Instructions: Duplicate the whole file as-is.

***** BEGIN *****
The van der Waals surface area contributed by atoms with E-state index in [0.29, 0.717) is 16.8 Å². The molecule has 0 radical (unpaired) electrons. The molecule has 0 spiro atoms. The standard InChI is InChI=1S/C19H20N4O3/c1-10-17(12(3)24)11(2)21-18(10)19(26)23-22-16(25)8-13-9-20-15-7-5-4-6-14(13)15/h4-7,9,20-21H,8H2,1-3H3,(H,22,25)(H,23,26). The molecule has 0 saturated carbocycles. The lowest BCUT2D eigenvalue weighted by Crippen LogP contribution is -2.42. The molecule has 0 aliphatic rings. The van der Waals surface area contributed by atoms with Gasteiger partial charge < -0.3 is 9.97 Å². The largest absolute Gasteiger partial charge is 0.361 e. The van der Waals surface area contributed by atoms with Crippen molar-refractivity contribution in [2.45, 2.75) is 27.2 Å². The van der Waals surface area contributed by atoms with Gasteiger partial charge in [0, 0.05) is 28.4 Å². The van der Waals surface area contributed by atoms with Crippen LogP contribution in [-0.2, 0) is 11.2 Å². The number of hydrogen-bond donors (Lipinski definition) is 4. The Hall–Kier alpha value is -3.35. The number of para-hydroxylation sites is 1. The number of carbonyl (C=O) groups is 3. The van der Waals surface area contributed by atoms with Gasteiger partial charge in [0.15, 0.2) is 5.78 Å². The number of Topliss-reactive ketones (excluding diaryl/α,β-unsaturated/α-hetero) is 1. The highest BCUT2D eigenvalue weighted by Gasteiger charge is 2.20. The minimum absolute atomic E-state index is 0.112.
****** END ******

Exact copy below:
The van der Waals surface area contributed by atoms with E-state index in [0.29, 0.717) is 16.8 Å². The molecule has 0 radical (unpaired) electrons. The molecule has 0 spiro atoms. The standard InChI is InChI=1S/C19H20N4O3/c1-10-17(12(3)24)11(2)21-18(10)19(26)23-22-16(25)8-13-9-20-15-7-5-4-6-14(13)15/h4-7,9,20-21H,8H2,1-3H3,(H,22,25)(H,23,26). The molecule has 0 saturated carbocycles. The lowest BCUT2D eigenvalue weighted by Crippen LogP contribution is -2.42. The molecule has 0 aliphatic rings. The van der Waals surface area contributed by atoms with Gasteiger partial charge < -0.3 is 9.97 Å². The largest absolute Gasteiger partial charge is 0.361 e. The van der Waals surface area contributed by atoms with Crippen molar-refractivity contribution in [2.45, 2.75) is 27.2 Å². The van der Waals surface area contributed by atoms with Gasteiger partial charge in [0, 0.05) is 28.4 Å². The van der Waals surface area contributed by atoms with Crippen LogP contribution in [-0.2, 0) is 11.2 Å². The number of hydrogen-bond donors (Lipinski definition) is 4. The Hall–Kier alpha value is -3.35. The number of para-hydroxylation sites is 1. The number of carbonyl (C=O) groups is 3. The van der Waals surface area contributed by atoms with Gasteiger partial charge in [0.15, 0.2) is 5.78 Å². The number of Topliss-reactive ketones (excluding diaryl/α,β-unsaturated/α-hetero) is 1. The highest BCUT2D eigenvalue weighted by Gasteiger charge is 2.20. The minimum absolute atomic E-state index is 0.112.